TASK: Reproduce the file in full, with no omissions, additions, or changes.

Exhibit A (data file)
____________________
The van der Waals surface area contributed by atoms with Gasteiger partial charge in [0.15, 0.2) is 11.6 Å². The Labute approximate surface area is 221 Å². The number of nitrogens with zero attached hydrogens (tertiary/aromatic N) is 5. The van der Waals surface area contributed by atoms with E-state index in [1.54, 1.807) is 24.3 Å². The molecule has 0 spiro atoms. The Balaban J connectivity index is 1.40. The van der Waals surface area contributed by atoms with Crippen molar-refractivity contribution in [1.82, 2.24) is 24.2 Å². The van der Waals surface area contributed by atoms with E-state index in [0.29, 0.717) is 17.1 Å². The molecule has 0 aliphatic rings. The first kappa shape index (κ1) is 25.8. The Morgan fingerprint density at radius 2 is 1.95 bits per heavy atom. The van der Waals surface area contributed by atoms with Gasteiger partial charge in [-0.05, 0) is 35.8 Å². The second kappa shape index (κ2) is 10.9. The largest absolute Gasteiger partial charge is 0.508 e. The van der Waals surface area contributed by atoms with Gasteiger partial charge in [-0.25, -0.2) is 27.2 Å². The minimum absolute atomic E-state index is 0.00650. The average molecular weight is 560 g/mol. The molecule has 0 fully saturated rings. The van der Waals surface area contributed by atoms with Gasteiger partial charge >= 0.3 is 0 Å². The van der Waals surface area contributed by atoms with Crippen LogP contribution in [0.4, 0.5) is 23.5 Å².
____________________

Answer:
The van der Waals surface area contributed by atoms with Gasteiger partial charge in [0.15, 0.2) is 11.6 Å². The Labute approximate surface area is 221 Å². The number of nitrogens with zero attached hydrogens (tertiary/aromatic N) is 5. The van der Waals surface area contributed by atoms with E-state index in [1.54, 1.807) is 24.3 Å². The molecule has 0 spiro atoms. The Balaban J connectivity index is 1.40. The van der Waals surface area contributed by atoms with Crippen molar-refractivity contribution in [1.82, 2.24) is 24.2 Å². The van der Waals surface area contributed by atoms with E-state index in [0.29, 0.717) is 17.1 Å². The molecule has 0 aliphatic rings. The first kappa shape index (κ1) is 25.8. The Morgan fingerprint density at radius 2 is 1.95 bits per heavy atom. The van der Waals surface area contributed by atoms with Gasteiger partial charge in [-0.05, 0) is 35.8 Å². The second kappa shape index (κ2) is 10.9. The largest absolute Gasteiger partial charge is 0.508 e. The van der Waals surface area contributed by atoms with Gasteiger partial charge in [-0.25, -0.2) is 27.2 Å². The minimum absolute atomic E-state index is 0.00650. The average molecular weight is 560 g/mol. The molecule has 0 fully saturated rings. The van der Waals surface area contributed by atoms with Gasteiger partial charge >= 0.3 is 0 Å². The van der Waals surface area contributed by atoms with Crippen LogP contribution in [0.4, 0.5) is 23.5 Å².